However, the value of the property is determined not only by annual operating net, but also the net capitalization factor affects the value. The net capitalization factor is equal to the reversal of the yield, which in turn can be divided into the risk-free interest and risk premium components as well as the expected growth rate. Higher interest rates and risk premiums raise the yield, which reduces the net capitalization factor, resulting in lower expected real estate values. Higher growth rates, on the other hand, lead to lower yields (and higher net capitalization factors), which gives higher expected real estate values all the same.

Risk premium in this context refers to investors' perceptions and preferences for the risk of "smart buildings" in relation to non-smart conventional buildings. The risk can be derived from both the rental market and the asset market. The question to be asked is how risky it is to invest in "smart buildings". If investors find that there is a higher risk, one will require a higher direct yield, which means a lower valuation. The risk premium also depends on the property segment. Office properties have a normal higher risk than residential properties. "Smart buildings" are more technically complex, which can increase the risk of operating the property. A risk component that should not be underestimated. On the basis of a demand perspective, the risk of this type of building could be considered lower as demand for this type of building will increase over time. This would mean that it is risky not to build smart buildings. More traditional construction will then be more risky as society as a whole goes towards more service production. If the building can not answer up to the future demand from users and property owners, the risk premium for these buildings will increase.

The growth component in the direct yield refers to growth expectations in cash flow from "smart buildings" and can be derived from the rental market. How much can net operating income be expected to grow in the next few years? Higher growth expectations allow lower yields, as investors are willing to pay more for today's net operating income.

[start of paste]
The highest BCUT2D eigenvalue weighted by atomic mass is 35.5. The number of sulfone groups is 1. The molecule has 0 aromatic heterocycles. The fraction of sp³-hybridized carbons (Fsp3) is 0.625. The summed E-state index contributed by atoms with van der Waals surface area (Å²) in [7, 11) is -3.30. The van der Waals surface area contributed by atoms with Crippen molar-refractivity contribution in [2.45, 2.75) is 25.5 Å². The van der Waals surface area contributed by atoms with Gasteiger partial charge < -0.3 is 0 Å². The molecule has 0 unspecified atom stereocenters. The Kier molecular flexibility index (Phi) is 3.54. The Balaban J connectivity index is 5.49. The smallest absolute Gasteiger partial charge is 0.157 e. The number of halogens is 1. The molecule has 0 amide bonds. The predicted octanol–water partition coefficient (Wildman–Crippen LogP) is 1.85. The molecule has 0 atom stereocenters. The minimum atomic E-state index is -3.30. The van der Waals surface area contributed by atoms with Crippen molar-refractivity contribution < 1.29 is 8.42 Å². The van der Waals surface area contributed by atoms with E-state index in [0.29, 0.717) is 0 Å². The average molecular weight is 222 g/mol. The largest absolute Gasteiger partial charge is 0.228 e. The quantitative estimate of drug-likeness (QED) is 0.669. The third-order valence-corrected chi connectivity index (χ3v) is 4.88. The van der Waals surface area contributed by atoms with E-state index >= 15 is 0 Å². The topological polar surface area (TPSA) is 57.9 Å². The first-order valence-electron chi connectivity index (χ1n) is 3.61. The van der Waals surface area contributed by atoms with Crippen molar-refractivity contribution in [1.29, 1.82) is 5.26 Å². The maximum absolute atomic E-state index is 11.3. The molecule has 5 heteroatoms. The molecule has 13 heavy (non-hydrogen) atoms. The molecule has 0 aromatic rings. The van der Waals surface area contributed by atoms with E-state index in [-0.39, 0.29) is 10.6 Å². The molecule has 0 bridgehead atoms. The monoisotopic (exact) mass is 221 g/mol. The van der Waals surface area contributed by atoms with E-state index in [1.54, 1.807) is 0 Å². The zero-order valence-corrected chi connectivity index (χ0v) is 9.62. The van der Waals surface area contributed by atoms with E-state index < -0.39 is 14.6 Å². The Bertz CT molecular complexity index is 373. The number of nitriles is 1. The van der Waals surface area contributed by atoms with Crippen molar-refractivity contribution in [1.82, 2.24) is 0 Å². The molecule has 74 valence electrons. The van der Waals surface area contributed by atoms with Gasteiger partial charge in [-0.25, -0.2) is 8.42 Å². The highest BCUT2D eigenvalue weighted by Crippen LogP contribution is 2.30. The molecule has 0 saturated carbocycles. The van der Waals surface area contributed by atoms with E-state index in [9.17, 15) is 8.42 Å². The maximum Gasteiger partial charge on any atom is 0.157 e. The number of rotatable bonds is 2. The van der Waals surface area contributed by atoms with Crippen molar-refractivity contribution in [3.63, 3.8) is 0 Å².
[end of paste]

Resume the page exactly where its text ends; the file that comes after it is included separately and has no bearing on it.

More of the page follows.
My assessment is that "smart buildings" should be valued higher both based on higher operating net (higher rents and lower management costs) and lower yield requirements (lower risk premium and higher growth). There are some research studies that support this assessment. Empirical research has shown, for example, a value premium of about 18 percent and a rent premium of approximately 11 percent for "green buildings" (which can be seen as a subset of "smart buildings"). Probably, the valuation will be higher for "smart buildings" than for "green buildings only". The fact that the value increase is higher than the increase in rental indicates that not only operating income is affected but also investors’ assessment of risk and growth.

The social value of "smart buildings" may be higher than the pure business value, as there may be a number of market failures in the rental market. These include, for example, the existence of negative external effects and elements of natural monopoly and collective goods. This may mean there may be grounds for the public to intervene on the market through regulations, taxes or contributions. However, calculating the social values of "smart buildings" is difficult as the knowledge situation is limited. Significant research is being done on smart cities, energy systems and digitization. However, more research is needed about the socio-economic benefits in terms of the added value that emerges when smart buildings are linked to smart cities.

Belongs to: KTH Live-In Lab
Last changed: May 28, 2019